Richard Barger, ThreatConnect's chief intelligence officer, says hackers could have targeted the insurers for specific reasons. "Both Anthem and Premera cover a large number of U.S. Federal government employees. If a foreign government obtained sensitive information on the federal workforce, they could leverage this for blackmail or to enable HUMINT [human intelligence] asset development," he says.
So how much effort does it take to breach the IT systems of health insurers?
"In the case of Anthem, the attackers were able to gain access to an administrative account and do a database query," Camp says. "But that's certainly not the only piece to the puzzle, as they still had to do reconnaissance, exfiltration, persist in the network, do lateral discovery and cover their tracks. These aren't simple, cheap, or quick things to do, either in Anthem or the current [Premera] breach."
Jason Matlof, executive vice president at LightCyber, a breach detection solutions firm, notes: "For a professional cybercriminal, it is not terribly difficult to breach a company's network. While legacy threat prevention systems are about 95 percent effective in blocking intrusion attempts, that leaves five percent wide open for cybercriminals to make nearly unlimited attempts to get in with no risks or downside" he says.
In a statement, Premera, based in Mountlake Terrace, Wash., says the company on Jan. 29 discovered that cyber-attackers had executed a sophisticated attack to gain unauthorized access to its IT systems. However, further investigation revealed the initial attack occurred on May 5, 2014, Premera says.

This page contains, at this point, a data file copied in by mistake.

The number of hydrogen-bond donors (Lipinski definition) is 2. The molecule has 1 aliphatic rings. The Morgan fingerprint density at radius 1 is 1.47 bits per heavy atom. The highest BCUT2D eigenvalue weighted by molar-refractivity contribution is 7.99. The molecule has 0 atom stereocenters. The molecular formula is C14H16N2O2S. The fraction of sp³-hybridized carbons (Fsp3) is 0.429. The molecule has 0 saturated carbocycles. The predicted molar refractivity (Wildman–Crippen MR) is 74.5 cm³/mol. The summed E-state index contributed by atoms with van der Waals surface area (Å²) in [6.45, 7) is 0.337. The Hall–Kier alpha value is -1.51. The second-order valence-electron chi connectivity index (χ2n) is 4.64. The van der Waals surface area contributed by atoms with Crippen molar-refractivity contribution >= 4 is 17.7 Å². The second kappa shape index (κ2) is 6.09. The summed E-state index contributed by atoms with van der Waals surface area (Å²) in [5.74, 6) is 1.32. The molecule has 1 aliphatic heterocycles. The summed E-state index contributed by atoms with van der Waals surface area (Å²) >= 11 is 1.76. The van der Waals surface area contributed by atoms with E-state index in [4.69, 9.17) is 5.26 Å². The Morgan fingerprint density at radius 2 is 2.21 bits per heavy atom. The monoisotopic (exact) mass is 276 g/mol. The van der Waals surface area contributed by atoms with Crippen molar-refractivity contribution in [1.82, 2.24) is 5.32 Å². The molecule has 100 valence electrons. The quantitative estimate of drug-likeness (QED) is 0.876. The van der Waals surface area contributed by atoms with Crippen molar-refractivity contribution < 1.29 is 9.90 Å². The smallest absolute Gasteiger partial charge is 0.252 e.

Some security experts say the attack on Premera may have begun months earlier than that. "ThreatConnect found evidence that the faux Premera infrastructure was staged as early as December 2013," ThreatConnect's Barger says. "Initial reports on the Premera breach have indicated that the attack began in May 2014, however, based upon the data that we are seeing, it is likely that there maybe have been a more long-term effort or at least interest, thus broadening the possible window of exposure."
Meanwhile, the Anthem breach, which was announced on Feb. 4, likely began as early as Dec. 10, 2014, with intrusions likely continuing until Jan. 27, according to a company spokeswoman.